Further, in numerical terms of clients added, this is equivalent to each of these 5 large Andhra Pradesh headquartered NBFC MFIs adding almost 79916 clients every month, quarter on quarter, year on year for the 2 years in question – April 2008 to March 2010. This translates to on the average, adding (on the average) about 2664 (fresh) active clients every day, month after month for the 2 years in question.

These are huge tasks indeed. And in the past, it has taken many MFIs, several years to reach the figure of 75,000 clients and/or portfolio size of Rs.75 crores which is why the RBI specified that NBFCs with asset size greater than Rs.100 crores are systemically important (significant in the first place) and argued for them to be closely supervised. Clearly, these are trends that should have grabbed the attention of anyone, let alone the regulators/supervisors but, for some reason, they perhaps did not.

Several key questions arise here and require serious introspection by the Reserve Bank of India

The key issue here is, whether or not this huge and unnatural growth - quarter on quarter during the period April 2008 – March 2010 - raised any alarms within the department of non -bank supervision, RBI, especially with regard to the following:
  • What was/is the motivation of these NBFC MFIs to grow at this never before seen pace? This is a very critical question indeed!
  • How were they growing so fast? Did they still use green field client acquisition which is how micro-finance initially grew in India? Or were they relying on other strategies such as sharing of clients, takeover of SHGs, cannibalizing JLGs of other MFI’s etc? What role did agents play in all of this burgeoning growth? Were client level controls and KYC norms being violated? Was appropriate and required KYC documentation available, especially given the very rapid pace of growth?
  •  Did growth occur due to market skimming (first time loans to new clients), financial deepening/repeat loans to older clients and/or several other strategies? Was there any evidence that growth may be due to multiple, over and/or ghost lending, driven by perverse (unnatural profit maximization) incentives (a term often used by Dr Y V Reddy and Mr Vijay Mahajan)?
  •  What was the logic behind the business model of the NBFC MFIs? What were its ethical underpinnings? Was the overall model in accordance with the real spirit of inclusive finance, RBI NBFC regulations and the RBI code of conduct? Did the business model of the NBFC MFIs push (or incentivize) the MFIs to grow faster and faster? Was there any difference between the MFI model stated on paper versus that actually implemented on the ground? What caused this difference between theory and practice in strategy implementation?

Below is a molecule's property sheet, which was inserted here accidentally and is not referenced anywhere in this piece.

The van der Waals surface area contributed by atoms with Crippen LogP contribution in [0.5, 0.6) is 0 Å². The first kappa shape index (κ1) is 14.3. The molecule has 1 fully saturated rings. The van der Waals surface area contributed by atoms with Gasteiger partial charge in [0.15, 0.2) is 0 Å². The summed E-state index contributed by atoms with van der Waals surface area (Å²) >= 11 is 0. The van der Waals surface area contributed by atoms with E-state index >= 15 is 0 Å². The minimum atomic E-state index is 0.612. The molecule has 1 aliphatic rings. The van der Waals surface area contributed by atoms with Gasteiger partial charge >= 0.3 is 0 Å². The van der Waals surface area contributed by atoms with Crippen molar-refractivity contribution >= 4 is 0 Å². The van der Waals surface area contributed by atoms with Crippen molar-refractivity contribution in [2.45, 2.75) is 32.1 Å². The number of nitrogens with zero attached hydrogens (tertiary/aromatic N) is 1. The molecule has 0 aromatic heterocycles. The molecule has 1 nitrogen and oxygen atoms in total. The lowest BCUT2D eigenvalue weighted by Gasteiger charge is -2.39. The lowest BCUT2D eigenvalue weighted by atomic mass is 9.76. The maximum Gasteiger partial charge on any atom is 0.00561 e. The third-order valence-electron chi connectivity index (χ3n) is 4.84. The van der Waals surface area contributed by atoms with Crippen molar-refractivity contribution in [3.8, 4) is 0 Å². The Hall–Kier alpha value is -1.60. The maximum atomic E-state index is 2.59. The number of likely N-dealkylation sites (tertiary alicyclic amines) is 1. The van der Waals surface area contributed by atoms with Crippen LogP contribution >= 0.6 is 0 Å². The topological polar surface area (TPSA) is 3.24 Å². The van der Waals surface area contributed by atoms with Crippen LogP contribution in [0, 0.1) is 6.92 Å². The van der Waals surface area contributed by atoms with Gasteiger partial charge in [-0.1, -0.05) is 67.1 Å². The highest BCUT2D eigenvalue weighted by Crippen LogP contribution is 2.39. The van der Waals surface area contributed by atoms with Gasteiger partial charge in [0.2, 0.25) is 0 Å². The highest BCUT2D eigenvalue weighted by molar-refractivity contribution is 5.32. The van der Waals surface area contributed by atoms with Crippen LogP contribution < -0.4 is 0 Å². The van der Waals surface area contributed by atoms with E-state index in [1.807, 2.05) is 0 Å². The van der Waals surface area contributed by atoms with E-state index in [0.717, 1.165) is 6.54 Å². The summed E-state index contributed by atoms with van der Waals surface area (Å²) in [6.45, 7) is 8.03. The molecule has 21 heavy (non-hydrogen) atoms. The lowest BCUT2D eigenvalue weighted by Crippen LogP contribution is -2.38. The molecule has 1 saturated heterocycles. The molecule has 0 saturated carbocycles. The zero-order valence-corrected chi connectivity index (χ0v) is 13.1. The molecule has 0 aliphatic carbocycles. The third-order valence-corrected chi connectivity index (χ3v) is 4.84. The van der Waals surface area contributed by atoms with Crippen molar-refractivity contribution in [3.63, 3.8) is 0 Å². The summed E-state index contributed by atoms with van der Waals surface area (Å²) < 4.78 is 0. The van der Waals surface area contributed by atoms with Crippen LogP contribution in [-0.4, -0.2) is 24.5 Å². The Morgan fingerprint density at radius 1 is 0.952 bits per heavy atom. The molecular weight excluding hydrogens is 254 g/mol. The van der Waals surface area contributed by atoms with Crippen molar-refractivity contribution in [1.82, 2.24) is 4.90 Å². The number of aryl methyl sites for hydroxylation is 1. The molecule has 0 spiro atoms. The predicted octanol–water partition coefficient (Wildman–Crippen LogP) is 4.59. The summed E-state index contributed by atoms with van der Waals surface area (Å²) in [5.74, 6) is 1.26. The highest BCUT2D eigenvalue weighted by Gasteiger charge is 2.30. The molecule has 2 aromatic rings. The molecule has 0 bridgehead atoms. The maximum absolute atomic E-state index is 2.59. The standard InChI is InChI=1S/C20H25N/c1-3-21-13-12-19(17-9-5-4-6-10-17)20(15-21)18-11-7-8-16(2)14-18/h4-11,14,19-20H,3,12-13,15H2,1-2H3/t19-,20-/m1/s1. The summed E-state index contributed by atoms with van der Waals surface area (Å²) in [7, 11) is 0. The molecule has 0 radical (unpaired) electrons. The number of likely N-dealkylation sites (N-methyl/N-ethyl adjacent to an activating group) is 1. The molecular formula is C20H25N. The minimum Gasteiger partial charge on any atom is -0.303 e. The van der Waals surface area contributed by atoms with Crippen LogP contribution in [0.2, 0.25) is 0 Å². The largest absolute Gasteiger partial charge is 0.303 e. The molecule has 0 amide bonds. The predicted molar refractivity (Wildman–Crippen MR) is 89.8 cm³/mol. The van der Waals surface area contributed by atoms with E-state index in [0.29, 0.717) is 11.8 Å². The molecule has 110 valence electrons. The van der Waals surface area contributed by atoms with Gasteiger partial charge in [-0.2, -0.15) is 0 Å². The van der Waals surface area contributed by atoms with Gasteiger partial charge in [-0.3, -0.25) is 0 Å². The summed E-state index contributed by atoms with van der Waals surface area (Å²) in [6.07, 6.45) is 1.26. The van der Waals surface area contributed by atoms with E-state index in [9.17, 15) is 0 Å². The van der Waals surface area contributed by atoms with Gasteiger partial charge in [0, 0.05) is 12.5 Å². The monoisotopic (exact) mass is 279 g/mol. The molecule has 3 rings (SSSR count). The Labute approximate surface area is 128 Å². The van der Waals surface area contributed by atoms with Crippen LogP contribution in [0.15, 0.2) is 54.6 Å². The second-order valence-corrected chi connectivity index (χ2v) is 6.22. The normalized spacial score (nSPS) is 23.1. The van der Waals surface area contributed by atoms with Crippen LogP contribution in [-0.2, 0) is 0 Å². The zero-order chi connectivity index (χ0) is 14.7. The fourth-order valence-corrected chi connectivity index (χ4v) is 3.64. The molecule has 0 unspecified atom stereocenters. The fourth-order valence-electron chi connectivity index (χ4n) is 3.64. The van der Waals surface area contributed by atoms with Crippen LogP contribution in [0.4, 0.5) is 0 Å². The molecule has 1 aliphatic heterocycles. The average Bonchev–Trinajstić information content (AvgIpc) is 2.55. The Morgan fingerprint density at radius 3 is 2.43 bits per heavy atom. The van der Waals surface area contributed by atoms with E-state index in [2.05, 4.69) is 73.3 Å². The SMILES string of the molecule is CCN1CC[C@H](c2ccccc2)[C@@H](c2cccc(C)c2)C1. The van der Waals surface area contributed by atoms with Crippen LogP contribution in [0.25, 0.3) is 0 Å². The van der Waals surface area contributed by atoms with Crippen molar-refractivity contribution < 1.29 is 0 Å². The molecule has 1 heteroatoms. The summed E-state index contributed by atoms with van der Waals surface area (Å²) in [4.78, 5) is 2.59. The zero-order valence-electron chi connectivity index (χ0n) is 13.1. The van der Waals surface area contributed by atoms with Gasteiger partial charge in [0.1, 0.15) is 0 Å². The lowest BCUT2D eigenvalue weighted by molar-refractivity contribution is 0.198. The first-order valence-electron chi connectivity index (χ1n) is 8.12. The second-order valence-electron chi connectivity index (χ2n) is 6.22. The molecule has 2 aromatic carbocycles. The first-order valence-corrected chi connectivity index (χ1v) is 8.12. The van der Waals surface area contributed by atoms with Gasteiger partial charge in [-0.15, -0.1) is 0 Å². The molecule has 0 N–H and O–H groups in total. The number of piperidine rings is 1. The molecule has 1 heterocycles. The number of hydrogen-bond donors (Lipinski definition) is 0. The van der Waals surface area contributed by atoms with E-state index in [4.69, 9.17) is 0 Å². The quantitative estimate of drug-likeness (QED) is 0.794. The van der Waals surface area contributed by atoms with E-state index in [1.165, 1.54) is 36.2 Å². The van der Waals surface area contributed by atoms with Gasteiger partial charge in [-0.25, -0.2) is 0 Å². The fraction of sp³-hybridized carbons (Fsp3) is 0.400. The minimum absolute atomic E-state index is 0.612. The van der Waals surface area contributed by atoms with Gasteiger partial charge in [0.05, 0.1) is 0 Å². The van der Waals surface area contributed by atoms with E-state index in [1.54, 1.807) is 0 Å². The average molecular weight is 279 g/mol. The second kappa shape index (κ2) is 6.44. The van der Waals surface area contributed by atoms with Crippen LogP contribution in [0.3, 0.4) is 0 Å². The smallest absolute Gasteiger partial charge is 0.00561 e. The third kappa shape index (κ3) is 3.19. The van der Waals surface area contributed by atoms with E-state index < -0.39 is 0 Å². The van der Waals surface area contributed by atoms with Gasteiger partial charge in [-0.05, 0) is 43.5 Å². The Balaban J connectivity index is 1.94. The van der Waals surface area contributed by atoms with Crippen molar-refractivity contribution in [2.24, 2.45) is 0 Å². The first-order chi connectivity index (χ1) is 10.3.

•  Where and how were the MFIs getting the resources (debt, equity etc) for this burgeoning growth? What was the motivation and track record of these investors? Where exactly were these resources coming in from (India, Abroad etc)?  Please read India Today (June 6th, 2011 issue) which states that there has always been a lurking doubt that terrorist, Dawood Ibrahim, may be involved in both secondary and primary equity markets, under the guise of foreign institutional investors. Under these circumstances, I am sure, it would be important for the regulator/supervisor to know about the antecedents of the various foreign institutional investors (FIIs) investing in micro-finance. Again, I am not sure whether the department of non-bank supervision, RBI was aware of the burgeoning equity investments by foreign institutional investors (FIIs) (including their antecedents) in Indian micro-finance, especially during the years, 2006 -2010
  •  What was the impact of this burgeoning growth of consumption oriented micro-credit on the low-income clients in terms of over-indebtedness, quality of life and other aspects?
  •  Were the RBI NBFC and other codes of conduct being followed in letter and spirit? Did the NBFCs have sufficient governance and systems to manage this turbo charged growth and, more importantly, not to violate any of the provisions in the law and the codes of conduct?
  • And several other questions

At this juncture, it seems pertinent to look at what Dr. Rangarajan and others have had to say about the business model of the NBFC MFIs and also apply the same to this analysis.

"The business model of microfinance institutions is faulty. They must revisit the model to support the income earning ability of the borrower," Prime Minister's Economic Advisory Council Chairman Dr C. Rangarajan said at an event organized here by Skoch Consultancy. Rangarajan said multiple lending done by MFIs is inconsistent with the very repayment capacity of borrower. He said MFIs have been indulging in multiple lending and large parts of the loans are given for consumption purposes and this model of business has landed them in trouble. "Income earning capacity must be criteria for granting loans... The provision of credit for consumption must be a small part of the total loan," Rangarajan said” (http://economictimes.indiatimes.com/news/news-by-industry/banking/finance/finance/mfis-business-model-faulty-pm-panel/articleshow/7225090.cms)

Others have tended argue for the same and I reproduce a quote from Dr. Al Fernandez’s post on the CGAP blog. As Mr. Fernandez argues,